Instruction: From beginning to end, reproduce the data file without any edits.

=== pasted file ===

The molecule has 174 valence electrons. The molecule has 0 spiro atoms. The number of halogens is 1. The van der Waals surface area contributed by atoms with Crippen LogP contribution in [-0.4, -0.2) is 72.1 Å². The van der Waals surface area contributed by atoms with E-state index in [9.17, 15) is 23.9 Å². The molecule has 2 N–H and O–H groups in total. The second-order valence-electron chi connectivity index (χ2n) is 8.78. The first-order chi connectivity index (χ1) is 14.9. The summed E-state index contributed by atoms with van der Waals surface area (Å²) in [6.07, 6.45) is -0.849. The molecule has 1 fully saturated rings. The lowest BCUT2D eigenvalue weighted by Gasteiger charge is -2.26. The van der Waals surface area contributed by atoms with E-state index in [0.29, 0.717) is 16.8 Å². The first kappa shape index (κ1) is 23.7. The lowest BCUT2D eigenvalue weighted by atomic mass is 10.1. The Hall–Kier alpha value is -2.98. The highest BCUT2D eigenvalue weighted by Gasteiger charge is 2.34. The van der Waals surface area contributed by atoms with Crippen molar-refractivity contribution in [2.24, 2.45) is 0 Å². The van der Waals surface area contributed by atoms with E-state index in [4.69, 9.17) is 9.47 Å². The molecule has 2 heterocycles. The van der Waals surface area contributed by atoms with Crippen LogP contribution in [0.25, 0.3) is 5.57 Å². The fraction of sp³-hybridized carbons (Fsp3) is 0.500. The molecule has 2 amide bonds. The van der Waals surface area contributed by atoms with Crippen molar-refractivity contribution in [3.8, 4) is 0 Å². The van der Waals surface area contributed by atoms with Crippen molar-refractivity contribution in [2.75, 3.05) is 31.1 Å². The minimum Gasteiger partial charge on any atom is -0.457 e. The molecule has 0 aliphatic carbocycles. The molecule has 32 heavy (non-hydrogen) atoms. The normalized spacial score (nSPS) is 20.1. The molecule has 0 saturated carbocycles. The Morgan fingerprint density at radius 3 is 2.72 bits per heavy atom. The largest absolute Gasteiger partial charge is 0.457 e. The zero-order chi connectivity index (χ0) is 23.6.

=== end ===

The molecule has 174 valence electrons. The molecule has 0 spiro atoms. The number of halogens is 1. The van der Waals surface area contributed by atoms with Crippen LogP contribution in [-0.4, -0.2) is 72.1 Å². The van der Waals surface area contributed by atoms with E-state index in [9.17, 15) is 23.9 Å². The molecule has 2 N–H and O–H groups in total. The second-order valence-electron chi connectivity index (χ2n) is 8.78. The first-order chi connectivity index (χ1) is 14.9. The summed E-state index contributed by atoms with van der Waals surface area (Å²) in [6.07, 6.45) is -0.849. The molecule has 1 fully saturated rings. The lowest BCUT2D eigenvalue weighted by Gasteiger charge is -2.26. The van der Waals surface area contributed by atoms with E-state index in [0.29, 0.717) is 16.8 Å². The first kappa shape index (κ1) is 23.7. The lowest BCUT2D eigenvalue weighted by atomic mass is 10.1. The Hall–Kier alpha value is -2.98. The highest BCUT2D eigenvalue weighted by Gasteiger charge is 2.34. The van der Waals surface area contributed by atoms with Crippen molar-refractivity contribution in [2.24, 2.45) is 0 Å². The van der Waals surface area contributed by atoms with E-state index in [4.69, 9.17) is 9.47 Å². The molecule has 2 heterocycles. The van der Waals surface area contributed by atoms with Crippen LogP contribution in [0.25, 0.3) is 5.57 Å². The fraction of sp³-hybridized carbons (Fsp3) is 0.500. The molecule has 2 amide bonds. The van der Waals surface area contributed by atoms with Crippen molar-refractivity contribution in [3.8, 4) is 0 Å². The van der Waals surface area contributed by atoms with Crippen molar-refractivity contribution in [2.75, 3.05) is 31.1 Å². The minimum Gasteiger partial charge on any atom is -0.457 e. The molecule has 0 aliphatic carbocycles. The molecule has 32 heavy (non-hydrogen) atoms. The normalized spacial score (nSPS) is 20.1. The molecule has 0 saturated carbocycles. The Morgan fingerprint density at radius 3 is 2.72 bits per heavy atom. The largest absolute Gasteiger partial charge is 0.457 e. The zero-order chi connectivity index (χ0) is 23.6.